This scenario took the previously classified image and ran change detection between it and a pre-event image classification to determine areas of change within the city. A major focus of this scenario was extracting the washed out South Sunset Street bridge.

ENVI Analysis showing change detection over Longmont, CO. Data courtesy DigitalGlobe Inc.

Structure Inventory over Boulder

This scenario used LiDAR data and ENVI LiDAR to extract building features over an affected area. These features were then analyzed, corrected, and ported over to ArcGIS for further analysis. This scenario showcased how LiDAR can be used to quickly extract features such as buildings or trees, particularly in remote or inaccessible areas.

ENVI LiDAR showing extracted building features over Boulder, CO. Data courtesy Boulder Creek Critical Zone Observatory.

Terrain Analysis over Four Mile Canyon

This scenario introduced the elevation component to our analysis. Digital elevation models and imagery were combined to determine ideal routes for ingress and egress to affected areas, helicopter landing zones for evacuation, and preferred routes for moving supplies into damaged areas.

ENVI terrain analysis showing ideal helicopter landing zones around Four-Mile Canyon in CO. Data courtesy DigitalGlobe Inc.

Flood Water and Affected Roads using Lines of Communication along the North Saint Vrain River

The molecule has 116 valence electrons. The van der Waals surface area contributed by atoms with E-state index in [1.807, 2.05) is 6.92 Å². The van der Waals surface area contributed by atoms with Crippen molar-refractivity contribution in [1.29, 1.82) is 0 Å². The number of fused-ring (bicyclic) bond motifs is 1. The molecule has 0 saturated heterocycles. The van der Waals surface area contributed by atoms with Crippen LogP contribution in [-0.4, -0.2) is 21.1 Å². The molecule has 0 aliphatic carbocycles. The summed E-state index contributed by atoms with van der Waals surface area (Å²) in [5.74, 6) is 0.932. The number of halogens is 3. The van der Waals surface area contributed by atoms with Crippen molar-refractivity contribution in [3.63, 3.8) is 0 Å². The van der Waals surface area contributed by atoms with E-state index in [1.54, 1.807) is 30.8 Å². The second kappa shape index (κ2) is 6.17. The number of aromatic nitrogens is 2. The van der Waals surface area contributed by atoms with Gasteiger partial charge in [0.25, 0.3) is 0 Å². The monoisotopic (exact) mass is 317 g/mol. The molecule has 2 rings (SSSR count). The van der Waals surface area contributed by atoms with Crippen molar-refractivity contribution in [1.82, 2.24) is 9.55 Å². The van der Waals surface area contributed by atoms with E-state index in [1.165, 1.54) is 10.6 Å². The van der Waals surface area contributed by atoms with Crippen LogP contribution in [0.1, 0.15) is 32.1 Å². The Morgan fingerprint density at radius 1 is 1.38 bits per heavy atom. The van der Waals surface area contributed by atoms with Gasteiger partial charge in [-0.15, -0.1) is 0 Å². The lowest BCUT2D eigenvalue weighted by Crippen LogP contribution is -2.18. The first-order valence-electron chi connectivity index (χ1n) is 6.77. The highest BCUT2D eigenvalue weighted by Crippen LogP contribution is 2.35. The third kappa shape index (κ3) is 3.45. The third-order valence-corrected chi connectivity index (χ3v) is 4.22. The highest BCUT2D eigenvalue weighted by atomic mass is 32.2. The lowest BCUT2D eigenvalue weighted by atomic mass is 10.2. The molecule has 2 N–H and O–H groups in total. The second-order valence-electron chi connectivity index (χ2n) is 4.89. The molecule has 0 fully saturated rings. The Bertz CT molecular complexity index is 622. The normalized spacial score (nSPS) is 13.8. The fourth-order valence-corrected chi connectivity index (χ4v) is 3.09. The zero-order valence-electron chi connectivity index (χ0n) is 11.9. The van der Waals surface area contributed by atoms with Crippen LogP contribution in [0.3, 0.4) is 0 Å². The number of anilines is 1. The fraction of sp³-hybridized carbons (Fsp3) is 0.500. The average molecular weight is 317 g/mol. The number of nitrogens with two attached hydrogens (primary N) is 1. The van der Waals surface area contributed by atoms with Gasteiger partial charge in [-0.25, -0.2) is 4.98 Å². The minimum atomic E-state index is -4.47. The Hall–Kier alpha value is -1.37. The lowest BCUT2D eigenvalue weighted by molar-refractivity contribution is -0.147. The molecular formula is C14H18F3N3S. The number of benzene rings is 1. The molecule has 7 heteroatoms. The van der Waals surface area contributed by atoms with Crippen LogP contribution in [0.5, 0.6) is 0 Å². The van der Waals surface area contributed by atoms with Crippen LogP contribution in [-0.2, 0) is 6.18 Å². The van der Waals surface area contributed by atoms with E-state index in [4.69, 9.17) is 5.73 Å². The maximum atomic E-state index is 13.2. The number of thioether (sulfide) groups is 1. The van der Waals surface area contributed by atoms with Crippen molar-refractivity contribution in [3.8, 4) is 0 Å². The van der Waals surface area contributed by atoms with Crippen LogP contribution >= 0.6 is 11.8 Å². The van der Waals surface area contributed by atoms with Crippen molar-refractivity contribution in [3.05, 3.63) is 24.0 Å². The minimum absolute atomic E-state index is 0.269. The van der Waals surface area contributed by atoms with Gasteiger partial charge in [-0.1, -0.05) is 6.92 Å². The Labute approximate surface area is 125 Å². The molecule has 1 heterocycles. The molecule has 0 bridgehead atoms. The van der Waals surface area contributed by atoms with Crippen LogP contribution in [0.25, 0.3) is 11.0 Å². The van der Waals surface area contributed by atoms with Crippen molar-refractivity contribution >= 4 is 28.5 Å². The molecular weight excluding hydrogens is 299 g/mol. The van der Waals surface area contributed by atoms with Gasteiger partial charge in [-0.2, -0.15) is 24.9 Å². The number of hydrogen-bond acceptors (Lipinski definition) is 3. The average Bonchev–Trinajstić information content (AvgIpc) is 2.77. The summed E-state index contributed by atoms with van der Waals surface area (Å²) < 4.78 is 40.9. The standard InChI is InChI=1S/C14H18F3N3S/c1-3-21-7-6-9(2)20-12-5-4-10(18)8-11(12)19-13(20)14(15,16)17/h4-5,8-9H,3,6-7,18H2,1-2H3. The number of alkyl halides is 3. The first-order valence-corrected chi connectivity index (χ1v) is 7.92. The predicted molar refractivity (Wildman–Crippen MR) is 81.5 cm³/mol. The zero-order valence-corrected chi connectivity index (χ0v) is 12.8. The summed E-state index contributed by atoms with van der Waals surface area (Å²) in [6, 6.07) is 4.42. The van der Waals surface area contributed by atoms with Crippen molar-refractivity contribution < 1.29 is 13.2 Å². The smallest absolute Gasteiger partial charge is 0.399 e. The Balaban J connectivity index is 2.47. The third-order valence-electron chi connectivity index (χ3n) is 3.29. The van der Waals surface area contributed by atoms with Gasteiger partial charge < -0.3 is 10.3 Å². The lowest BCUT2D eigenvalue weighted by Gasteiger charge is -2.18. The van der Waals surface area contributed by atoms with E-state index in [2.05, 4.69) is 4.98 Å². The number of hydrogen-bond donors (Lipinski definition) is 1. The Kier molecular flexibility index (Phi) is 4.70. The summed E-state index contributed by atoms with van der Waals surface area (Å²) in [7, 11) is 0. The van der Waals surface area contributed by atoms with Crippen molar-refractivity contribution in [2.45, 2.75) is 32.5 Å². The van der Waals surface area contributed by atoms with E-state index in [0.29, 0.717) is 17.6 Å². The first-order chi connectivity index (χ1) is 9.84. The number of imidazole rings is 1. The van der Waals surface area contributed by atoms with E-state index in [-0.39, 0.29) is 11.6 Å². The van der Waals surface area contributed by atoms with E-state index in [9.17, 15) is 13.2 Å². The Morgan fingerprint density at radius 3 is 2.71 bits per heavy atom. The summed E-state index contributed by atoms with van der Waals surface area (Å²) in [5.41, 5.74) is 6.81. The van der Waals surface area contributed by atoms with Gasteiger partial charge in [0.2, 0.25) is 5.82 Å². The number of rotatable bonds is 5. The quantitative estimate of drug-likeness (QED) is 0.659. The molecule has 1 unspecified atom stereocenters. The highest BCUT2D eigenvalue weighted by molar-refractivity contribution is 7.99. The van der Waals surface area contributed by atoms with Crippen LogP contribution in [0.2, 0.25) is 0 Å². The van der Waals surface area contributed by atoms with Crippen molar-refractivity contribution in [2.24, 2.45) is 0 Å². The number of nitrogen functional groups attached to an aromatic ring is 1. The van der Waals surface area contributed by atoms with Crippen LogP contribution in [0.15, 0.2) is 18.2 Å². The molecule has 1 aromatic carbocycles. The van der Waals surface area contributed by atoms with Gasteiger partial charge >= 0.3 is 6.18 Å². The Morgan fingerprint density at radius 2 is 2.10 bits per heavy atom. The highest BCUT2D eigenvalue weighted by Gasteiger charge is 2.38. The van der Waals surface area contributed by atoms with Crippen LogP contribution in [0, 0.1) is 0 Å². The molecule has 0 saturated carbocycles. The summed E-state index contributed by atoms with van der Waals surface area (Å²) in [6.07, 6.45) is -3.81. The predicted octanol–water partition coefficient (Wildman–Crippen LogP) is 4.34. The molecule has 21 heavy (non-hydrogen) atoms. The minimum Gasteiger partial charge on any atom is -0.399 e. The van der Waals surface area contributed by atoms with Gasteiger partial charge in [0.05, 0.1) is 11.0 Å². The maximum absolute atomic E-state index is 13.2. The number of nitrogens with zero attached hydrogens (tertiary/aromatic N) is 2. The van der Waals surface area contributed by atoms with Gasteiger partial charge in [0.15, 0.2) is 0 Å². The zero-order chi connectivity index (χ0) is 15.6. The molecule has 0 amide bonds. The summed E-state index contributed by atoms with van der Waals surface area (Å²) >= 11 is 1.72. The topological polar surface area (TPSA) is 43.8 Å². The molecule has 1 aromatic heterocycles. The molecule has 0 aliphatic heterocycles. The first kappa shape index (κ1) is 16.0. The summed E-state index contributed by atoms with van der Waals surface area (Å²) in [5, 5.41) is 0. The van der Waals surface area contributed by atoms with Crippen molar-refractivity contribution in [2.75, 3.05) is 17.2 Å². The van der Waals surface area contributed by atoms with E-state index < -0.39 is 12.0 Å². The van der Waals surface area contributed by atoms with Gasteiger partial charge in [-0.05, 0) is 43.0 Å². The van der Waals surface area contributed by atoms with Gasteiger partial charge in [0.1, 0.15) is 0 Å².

This scenario used the lines of communication workflow to identify flowing muddy water vs. rocks and sand along the North Saint Vrain river. These areas were then analyzed to see where roads were damaged along the river to allow responders to better assess damage and distribute resources more effectively.

ENVI classification showing extracted water and rubble along the North Saint Vrain river in CO. Data courtesy DigitalGlobe Inc.

Positive Results

According to the feedback received from the class participants this workshop contained information and concepts that were valuable and improved their ability to respond to the flood. Many analysts were unaware of the functionality that image analysis software such as ENVI can offer when responding to natural disasters. While the focus was on responding to the current situation, many attendees were quick to see how image analysis could assist them in other areas of their jobs. During each of the workshops, an open discussion was held that allowed responders to share their stories of struggle and success from the previous weeks. Regardless of the technical information learned in the session, this exchange was a valuable activity for everyone involved. Resources were shared, contacts were made, and relationships developed that will help improve communication among local analysts now and into the future.

Webinar and Training Series

Due to interest in the workshop from outside the Colorado region, Exelis will  hold an additional webinar on October 29th, from 12-1pm mountain time that will cover the information we presented in the flood workshop. Please  join us if you are interested in learning how ENVI image analysis can be used to address disaster situations, using the recent flooding as a model for disasters for which you might be preparing. We’ve also begun a series of webinars called the ENVI Rapid Learning Series, which consists of short, 30 minute webinars each week  addresses relevant tips and topics to help any image analyst become more proficient in their remote sensing techniques.